Audubon Society Enjoys Huge “Tern-Around” in the Tern and Puffin Populations of Maine

50 years worth of conserving the tern and puffin populations in Maine has created a stable colony of thousands of breeding birds.

Located on Petit Manan and other small islands off the coast, the birds have absorbed the worst of climate change during the 2000s, and are returning just as before to large numbers of breeding pairs and fledgling chicks.

Even the wildest gambler wouldn’t have put a penny on the Atlantic puffins of Maine making it out of the 20th century alive, after they were hunted down to just 2 birds by 1902.

Huddled on Matinicus Rock, the remotest spit of land in what today is the Maine Coastal Islands National Wildlife Refuge, an Audubon Society member began bringing down puffin chicks from Newfoundland in 1972 to try and recreate their breeding booms that would cover every square inch of rock in squawking chicks a century earlier.

Today there are more than 1,300 pairs of puffins across several islands, mostly on Eastern Egg Rock, Seal Island, and Matinicus Rock. The project was the first one in history that restored a seabird to an offshore island where it had been extirpated by humans.

On Petit Manan, another of the islands, the arrival of puffins was a happy accident. The more native bird has also faced dire plights.

Common, Arctic, and roseate terns sheltered on the island in their thousands. Then a lighthouse manned for decades by the U.S. Coast Guard was, in the late 1970s, automated. This abandonment caused an imbalance in the number of gulls that kept nests there.

This imbalance was corrected in the 80s after the terns all but left the island entirely, and the terns return. By the turn of the millennia there were 2,500 breeding pairs.

It seemed that these delicate coastal bird sanctuaries were in the clear, but warming waters and shorter springs, winters, and autumns began devastating the populations as the cold water fish species the puffins and terns preyed on stayed further out to sea.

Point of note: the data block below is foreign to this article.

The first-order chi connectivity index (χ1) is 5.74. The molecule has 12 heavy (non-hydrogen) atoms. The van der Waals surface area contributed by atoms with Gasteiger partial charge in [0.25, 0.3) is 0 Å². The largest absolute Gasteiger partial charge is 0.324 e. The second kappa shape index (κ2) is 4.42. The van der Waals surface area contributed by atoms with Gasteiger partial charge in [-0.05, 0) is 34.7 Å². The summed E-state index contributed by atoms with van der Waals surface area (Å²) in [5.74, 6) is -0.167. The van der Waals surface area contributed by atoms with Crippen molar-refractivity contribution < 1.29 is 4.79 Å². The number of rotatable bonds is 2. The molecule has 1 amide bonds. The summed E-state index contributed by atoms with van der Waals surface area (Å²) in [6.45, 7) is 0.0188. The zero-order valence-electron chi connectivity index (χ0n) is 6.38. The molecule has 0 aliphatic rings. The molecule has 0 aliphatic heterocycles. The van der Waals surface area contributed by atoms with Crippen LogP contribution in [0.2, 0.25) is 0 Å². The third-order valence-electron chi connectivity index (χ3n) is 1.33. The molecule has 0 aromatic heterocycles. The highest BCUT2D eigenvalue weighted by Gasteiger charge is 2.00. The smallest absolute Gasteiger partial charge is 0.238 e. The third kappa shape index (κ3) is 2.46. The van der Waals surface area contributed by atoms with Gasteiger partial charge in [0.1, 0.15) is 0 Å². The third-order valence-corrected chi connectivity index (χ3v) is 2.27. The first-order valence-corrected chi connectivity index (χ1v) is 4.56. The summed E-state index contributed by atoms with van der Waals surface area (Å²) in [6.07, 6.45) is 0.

Harsher sun damaged the cold and wet-loving native plant life, and nests became harder and harder to build.

A number of students and conservationists that make up Project Puffin, an Audubon Society success story that watches over the Maine islands, have been blown away by the resilience of these birds.

In 2009 the puffin breeding pairs fell to a bleak 47, while only 16% of all tern chicks reached adolescence.

Using leg bands, the teams at Project Puffin keep track of birds they capture and release for research. Return of cooler weather over the years has meant they’re finding more and more chicks reaching adulthood, more and more adults settling down to breed, and some migrating terns racking up a speech-stealing 2.3 million migratory miles.

One puffin was found to have reached 35 years of age.

“When you hold a bird that travels like it does and it looks into your eyes and you look into its eyes, I constantly wonder what is going on it its mind,” Kaiulani Sund, a 21-year-old senior at Gettysburg College, said.

Project Puffin gets incredibly anxious around spring hatching season since the difference between a normal year and a bad year in terms of temperatures and food availability can be so impactful on these delicate and wonderful avians. But they soldier on, building artificial puffin burrows, introducing more students from more schools to the project, and hoping for cooler winters.